Lattice users: Lattice is intended to be a single-tenant cluster environment. In Lattice there are no network-access constraints on the containers so there is no need to specify egress_rules.

ports [optional]

ports is a list of ports to open in the container. Processes running in the container can bind to these ports to receive incoming traffic. These ports are only valid within the container namespace and an arbitrary host-side port is created when the container is created. This host-side port is made available on the ActualLRP.

routes [optional]

routes is a map where the keys identify route providers and the values hold information for the providers to consume. The information in the map must be valid JSON but is not proessed by Diego. The total length of the routing information must not exceed 4096 bytes.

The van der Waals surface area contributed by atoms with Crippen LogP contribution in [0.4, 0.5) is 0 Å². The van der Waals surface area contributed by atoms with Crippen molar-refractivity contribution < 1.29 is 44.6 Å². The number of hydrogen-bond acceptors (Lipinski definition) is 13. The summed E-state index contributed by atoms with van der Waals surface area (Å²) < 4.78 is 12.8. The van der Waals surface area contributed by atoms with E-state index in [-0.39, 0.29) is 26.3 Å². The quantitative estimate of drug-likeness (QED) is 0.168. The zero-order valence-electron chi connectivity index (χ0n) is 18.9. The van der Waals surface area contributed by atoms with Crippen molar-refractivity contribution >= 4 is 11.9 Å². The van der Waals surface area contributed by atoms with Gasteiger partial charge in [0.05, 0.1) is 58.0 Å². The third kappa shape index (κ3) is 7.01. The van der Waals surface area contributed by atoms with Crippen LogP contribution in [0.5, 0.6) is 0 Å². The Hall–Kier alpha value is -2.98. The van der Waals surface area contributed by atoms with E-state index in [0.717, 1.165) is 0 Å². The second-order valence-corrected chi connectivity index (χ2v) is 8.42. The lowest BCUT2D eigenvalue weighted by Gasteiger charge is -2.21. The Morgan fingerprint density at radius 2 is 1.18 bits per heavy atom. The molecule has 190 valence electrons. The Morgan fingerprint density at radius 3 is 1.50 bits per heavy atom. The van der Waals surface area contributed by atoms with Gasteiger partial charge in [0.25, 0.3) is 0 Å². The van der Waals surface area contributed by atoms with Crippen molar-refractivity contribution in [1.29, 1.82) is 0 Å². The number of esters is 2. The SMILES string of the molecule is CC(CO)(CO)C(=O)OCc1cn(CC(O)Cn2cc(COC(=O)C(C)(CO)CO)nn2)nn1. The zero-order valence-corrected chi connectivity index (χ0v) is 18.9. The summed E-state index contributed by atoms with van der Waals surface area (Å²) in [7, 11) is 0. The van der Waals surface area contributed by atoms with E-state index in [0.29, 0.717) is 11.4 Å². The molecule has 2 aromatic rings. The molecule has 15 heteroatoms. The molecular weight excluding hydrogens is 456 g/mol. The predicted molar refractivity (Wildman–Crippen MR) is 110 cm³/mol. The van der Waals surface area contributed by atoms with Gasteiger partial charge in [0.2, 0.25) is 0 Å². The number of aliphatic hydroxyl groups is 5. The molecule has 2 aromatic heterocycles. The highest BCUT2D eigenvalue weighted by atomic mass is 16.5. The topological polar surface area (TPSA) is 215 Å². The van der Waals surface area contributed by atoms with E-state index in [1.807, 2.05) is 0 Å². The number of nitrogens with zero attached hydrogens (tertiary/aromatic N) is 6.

cf-router [optional]

The route provider cf-router is used by the Diego route emitter to automatically register routes to the container with the router. The routing information is a list of objects that associate a container port with a list of fully qualified host names (e.g. "foo.example.com"). Consumers that attempt to access one of the hostnames via the router will be connected to one of the ActualLRP instances that is currently running.

Example: "cf-router": [{"port":8080, "hostnames":["foo.example.com"]}}]

egress_rules [optional]

egress_rules are a list of egress firewall rules that are applied to a container running in Diego

protocol [required]

The protocol of the rule that can be one of the following tcp, udp,icmp, all.

destinations [required]

The destinations of the rule that is a list of either an IP Address (1.2.3.4) or an IP range (1.2.3.4-2.3.4.5) or a CIDR (1.2.3.4/5)

ports [optional]

A list of destination ports that are integers between 1 and 65535.